Dynamic error pages in Rails 3

In rails 3.2, it’s easier than that: Add this to config/application.rb: config.exceptions_app = self.routes That causes errors to be routed via the router. Then you just add to config/routes.rb: match “/404”, :to => “errors#not_found” I got this info from item #3 on the blog post “My five favorite hidden features in Rails 3.2” by By … Read more

How to implement proper HTTP error handling in .NET MVC 2?

Here’s one technique you could use. Define an ErrorsController which will serve the error pages: public class ErrorsController : Controller { public ActionResult Http404() { Response.StatusCode = 404; return Content(“404”, “text/plain”); } public ActionResult Http500() { Response.StatusCode = 500; return Content(“500”, “text/plain”); } public ActionResult Http403() { Response.StatusCode = 403; return Content(“403”, “text/plain”); } } … Read more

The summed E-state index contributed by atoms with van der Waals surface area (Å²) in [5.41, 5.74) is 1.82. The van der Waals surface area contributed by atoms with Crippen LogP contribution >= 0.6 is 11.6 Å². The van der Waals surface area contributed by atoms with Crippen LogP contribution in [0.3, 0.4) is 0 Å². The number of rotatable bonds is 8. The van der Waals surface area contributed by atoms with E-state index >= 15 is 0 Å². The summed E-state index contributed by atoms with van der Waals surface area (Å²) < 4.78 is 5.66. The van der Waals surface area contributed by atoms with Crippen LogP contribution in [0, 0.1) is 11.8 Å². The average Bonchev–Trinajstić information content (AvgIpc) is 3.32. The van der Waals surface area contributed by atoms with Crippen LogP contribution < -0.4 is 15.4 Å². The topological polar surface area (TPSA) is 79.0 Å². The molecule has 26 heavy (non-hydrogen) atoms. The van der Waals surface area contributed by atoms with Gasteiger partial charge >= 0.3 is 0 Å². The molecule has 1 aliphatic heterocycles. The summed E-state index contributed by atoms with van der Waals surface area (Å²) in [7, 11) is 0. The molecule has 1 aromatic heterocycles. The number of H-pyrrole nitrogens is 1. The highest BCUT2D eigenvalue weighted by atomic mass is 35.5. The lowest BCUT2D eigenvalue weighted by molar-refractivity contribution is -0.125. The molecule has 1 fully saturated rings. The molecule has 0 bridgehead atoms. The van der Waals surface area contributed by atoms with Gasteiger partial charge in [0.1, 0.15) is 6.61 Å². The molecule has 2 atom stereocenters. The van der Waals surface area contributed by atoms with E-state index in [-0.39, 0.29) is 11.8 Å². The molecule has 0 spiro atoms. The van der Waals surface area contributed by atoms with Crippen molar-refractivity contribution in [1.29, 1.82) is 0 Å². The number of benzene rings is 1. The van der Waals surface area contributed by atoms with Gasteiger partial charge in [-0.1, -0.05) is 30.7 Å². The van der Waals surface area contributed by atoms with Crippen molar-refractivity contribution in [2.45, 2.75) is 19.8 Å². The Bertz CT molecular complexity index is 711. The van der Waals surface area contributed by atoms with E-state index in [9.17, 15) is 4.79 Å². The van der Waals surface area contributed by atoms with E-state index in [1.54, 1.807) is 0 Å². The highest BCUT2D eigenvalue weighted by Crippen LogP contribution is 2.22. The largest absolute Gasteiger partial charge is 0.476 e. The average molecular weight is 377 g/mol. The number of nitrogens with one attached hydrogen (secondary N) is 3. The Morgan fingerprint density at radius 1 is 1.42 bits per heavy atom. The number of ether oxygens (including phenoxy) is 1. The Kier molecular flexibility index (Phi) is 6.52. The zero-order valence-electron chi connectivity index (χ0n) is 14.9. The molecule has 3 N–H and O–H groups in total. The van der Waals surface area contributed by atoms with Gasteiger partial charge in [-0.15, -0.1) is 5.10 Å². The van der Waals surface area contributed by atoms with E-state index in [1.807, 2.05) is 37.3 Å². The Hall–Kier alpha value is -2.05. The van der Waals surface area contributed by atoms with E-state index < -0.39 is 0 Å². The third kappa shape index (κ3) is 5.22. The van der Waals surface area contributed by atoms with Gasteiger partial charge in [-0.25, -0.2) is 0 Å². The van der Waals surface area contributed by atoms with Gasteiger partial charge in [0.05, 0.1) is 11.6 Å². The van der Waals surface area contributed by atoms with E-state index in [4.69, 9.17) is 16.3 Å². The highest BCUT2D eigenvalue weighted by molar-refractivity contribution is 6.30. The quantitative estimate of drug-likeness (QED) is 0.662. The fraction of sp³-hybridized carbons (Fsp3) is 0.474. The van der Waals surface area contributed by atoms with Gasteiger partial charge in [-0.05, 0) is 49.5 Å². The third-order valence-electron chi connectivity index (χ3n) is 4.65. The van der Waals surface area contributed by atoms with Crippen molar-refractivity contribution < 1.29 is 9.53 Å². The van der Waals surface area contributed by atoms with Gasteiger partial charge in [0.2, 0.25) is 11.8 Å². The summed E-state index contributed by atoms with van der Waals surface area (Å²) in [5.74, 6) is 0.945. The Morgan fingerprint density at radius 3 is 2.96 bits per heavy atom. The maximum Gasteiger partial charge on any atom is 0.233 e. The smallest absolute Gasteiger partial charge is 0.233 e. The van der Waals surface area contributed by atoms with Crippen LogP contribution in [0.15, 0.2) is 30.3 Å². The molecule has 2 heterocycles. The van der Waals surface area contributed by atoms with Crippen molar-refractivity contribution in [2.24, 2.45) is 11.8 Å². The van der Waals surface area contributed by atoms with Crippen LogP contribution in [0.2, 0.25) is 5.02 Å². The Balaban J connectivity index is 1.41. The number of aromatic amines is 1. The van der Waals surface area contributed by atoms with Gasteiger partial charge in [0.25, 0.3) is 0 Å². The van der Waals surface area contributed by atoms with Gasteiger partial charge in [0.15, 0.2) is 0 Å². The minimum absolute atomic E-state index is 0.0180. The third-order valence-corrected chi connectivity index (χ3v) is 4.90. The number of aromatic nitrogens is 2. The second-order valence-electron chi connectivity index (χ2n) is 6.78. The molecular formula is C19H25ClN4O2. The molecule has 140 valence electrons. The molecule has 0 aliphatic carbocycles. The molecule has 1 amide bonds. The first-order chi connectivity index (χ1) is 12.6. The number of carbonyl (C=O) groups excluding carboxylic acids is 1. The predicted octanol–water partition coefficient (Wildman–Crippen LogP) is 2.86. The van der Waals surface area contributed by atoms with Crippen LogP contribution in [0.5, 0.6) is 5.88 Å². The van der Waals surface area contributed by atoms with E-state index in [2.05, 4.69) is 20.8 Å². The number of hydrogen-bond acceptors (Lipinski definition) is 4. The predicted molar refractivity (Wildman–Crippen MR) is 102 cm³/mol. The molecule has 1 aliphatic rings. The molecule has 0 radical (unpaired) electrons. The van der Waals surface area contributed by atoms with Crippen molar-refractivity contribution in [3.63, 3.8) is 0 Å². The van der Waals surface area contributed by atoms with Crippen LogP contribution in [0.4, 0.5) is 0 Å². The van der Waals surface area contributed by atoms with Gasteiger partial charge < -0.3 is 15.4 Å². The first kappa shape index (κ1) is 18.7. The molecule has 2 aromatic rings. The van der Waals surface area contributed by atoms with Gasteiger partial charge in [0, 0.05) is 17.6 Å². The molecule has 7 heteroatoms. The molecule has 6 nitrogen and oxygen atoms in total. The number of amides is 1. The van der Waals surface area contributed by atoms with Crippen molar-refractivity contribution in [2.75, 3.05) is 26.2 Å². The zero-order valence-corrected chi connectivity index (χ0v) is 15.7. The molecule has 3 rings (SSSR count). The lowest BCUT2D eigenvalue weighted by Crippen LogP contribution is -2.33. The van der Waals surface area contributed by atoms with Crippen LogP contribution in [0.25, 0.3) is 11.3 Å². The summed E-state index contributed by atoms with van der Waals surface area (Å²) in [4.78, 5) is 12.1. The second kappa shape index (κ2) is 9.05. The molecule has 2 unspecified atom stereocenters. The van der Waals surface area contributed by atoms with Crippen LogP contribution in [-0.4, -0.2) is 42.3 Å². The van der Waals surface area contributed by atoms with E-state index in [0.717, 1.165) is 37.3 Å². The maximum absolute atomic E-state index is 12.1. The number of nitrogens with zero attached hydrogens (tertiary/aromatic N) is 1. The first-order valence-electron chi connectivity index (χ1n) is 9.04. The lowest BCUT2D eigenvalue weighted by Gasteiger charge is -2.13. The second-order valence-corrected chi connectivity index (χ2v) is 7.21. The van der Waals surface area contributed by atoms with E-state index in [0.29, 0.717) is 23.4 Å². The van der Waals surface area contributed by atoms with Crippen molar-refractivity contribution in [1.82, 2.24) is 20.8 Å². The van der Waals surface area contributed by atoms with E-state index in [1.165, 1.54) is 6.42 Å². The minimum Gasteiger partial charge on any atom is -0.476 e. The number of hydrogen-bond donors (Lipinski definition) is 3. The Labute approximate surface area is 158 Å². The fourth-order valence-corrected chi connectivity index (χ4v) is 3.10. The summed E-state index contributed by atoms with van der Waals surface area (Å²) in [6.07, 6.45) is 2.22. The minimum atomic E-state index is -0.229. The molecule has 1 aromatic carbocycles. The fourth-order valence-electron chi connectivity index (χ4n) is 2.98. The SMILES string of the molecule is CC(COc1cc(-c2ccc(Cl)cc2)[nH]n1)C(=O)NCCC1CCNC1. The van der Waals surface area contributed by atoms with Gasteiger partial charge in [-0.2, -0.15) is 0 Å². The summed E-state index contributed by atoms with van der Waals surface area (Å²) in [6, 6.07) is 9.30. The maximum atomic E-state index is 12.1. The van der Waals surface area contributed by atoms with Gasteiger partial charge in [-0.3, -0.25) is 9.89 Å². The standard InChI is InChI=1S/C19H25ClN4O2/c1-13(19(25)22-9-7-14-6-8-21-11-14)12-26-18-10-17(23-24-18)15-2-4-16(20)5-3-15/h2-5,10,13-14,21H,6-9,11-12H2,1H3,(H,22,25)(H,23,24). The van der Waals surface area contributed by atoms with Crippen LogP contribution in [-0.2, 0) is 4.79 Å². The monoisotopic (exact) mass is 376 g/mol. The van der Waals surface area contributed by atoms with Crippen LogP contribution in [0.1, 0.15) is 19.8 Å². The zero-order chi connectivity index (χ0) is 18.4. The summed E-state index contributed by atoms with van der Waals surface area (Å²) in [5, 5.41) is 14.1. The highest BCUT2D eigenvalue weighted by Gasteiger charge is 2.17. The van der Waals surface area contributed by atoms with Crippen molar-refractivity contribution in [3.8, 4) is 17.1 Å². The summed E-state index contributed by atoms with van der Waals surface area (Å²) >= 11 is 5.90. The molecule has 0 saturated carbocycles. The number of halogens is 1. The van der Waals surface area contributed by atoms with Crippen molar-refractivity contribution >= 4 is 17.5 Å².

What are “cerr” and “stderr”?

cerr is the C++ stream and stderr is the C file handle, both representing the standard error output. You write to them the same way you write to other streams and file handles: cerr << “Urk!\n”; fprintf (stderr, “Urk!\n”); I’m not sure what you mean by “recover” in this context, the output goes to standard … Read more

How to manually return a Result?

Error is a trait and you want to return a trait object (note the dyn keyword), so you need to implement this trait: use std::error::Error; use std::fmt; #[derive(Debug)] struct MyError(String); impl fmt::Display for MyError { fn fmt(&self, f: &mut fmt::Formatter) -> fmt::Result { write!(f, “There is an error: {}”, self.0) } } impl Error for … Read more

How to handle or avoid a stack overflow in C++

Handling a stack overflow is not the right solution, instead, you must ensure that your program does not overflow the stack. Do not allocate large variables on the stack (where what is “large” depends on the program). Ensure that any recursive algorithm terminates after a known maximum depth. If a recursive algorithm may recurse an … Read more